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Review: Basement Tapes Series for MMA Conditioning Explosive Power

Boston-based Kevin Kearns has been around the martial arts community for a long time, and the list of mixed martial artists that he works with just keeps getting longer. In the second part of his "Basement Tape" series, Kearns introduces the viewer to some of his methods for developing explosive power.

What's Good

This DVD introduces a variety of exercises that address explosive power development in almost any angle that you can think of. While some of the exercises, like the Kettlebell snatch, are fairly standard, Kearns has a lot of unique ideas on this DVD. Besides the Kettlebell snatch, there's some explosive pull up variations, and a ton of medicine ball exercises. Kearns demonstrates these with a wall, but you could just as easily do them with a partner.

This DVD also includes a series of agility ladder drills for developing explosive footwork. Like the Core Killer and the sledgehammer work, the ladder drills could easily be used by themselves, without doing the rest of the workout.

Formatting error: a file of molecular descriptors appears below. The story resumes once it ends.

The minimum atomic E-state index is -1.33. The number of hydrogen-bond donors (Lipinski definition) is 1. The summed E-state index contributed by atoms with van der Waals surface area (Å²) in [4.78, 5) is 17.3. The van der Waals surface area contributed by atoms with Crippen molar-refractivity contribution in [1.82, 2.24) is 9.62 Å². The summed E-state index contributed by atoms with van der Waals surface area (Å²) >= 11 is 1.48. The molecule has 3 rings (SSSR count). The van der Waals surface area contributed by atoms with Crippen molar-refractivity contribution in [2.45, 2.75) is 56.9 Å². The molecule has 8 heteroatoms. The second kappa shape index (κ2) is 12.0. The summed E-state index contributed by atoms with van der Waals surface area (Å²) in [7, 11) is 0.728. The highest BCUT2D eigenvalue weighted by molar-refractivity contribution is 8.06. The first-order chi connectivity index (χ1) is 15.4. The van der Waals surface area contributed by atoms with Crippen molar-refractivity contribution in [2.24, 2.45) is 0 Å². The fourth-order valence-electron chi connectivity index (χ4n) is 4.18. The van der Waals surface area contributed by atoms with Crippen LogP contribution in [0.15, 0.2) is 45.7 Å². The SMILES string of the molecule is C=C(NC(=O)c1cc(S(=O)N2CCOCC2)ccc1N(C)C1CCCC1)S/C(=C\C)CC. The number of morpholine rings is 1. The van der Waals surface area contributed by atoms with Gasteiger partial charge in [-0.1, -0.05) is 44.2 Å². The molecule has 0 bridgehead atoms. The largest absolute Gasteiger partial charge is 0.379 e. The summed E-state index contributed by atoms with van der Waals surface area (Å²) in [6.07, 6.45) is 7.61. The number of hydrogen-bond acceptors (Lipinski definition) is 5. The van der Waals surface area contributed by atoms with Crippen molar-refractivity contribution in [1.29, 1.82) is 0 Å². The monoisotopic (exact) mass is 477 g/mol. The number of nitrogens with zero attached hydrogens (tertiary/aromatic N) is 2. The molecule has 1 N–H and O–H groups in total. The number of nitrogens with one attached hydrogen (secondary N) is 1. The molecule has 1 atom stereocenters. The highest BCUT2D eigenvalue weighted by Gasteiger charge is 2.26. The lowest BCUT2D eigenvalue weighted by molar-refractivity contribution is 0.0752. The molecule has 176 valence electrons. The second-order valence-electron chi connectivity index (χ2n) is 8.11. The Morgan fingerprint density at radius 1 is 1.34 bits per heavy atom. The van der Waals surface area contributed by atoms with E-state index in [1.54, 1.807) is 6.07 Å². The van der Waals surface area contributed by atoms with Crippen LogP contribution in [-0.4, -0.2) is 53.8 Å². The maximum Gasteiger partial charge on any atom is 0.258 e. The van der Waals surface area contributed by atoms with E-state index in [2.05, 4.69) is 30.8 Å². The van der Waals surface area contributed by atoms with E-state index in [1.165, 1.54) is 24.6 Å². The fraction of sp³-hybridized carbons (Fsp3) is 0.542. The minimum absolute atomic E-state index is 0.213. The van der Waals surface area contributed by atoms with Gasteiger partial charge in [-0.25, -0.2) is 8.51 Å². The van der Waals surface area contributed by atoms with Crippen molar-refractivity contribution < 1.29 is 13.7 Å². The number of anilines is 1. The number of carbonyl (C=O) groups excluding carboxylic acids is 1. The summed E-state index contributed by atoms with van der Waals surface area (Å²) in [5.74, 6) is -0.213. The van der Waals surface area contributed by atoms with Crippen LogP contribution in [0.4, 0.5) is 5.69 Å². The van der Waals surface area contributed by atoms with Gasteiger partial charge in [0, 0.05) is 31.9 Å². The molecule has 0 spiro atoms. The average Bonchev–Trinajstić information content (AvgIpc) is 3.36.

The bonus section on this DVD is a section on using a foam roller for self-massage. This section alone is gold, especially if, like most martial artists, you have numerous nagging injuries you haven't bothered to attend to. While self-massage is no substitute for the real thing, it definitely helps with injury prevention and recovery.

What's Bad

Unfortunately, this DVD uses the same production style as the previous one in the series; no chapters, no menus, and jumps between explanation and follow along sections. It's very frustrating, especially given how common DVD technology is.

Feature or Bug?

This DVD includes the same warm-up and cool-down stretches, core killer, and sledge hammer work from the first DVD. It's great if you want just one DVD to carry and reference while you work out. No so great if you're just watching for new information.

What's Required?

To do everything exactly as presented on this DVD, you'll need: a medicine ball, two four-pound sledge hammers, a body blade, an agility ladder, a kettlebell, a fairly high pull-up bar, a swiss ball, and a foam roller. That's a lot of equipment. Of course, you can make substitutions: snatches can be done with dumbbells, you can do the agility work without the body blade, and so on.

Overall, this is a solid DVD for any martial artist or combat athlete looking to improve their performance. If you have access to the equipment, or reasonable substitutes for it, it's definitely worth checking out. If your equipment or space is very limited, however, you may need to look elsewhere.


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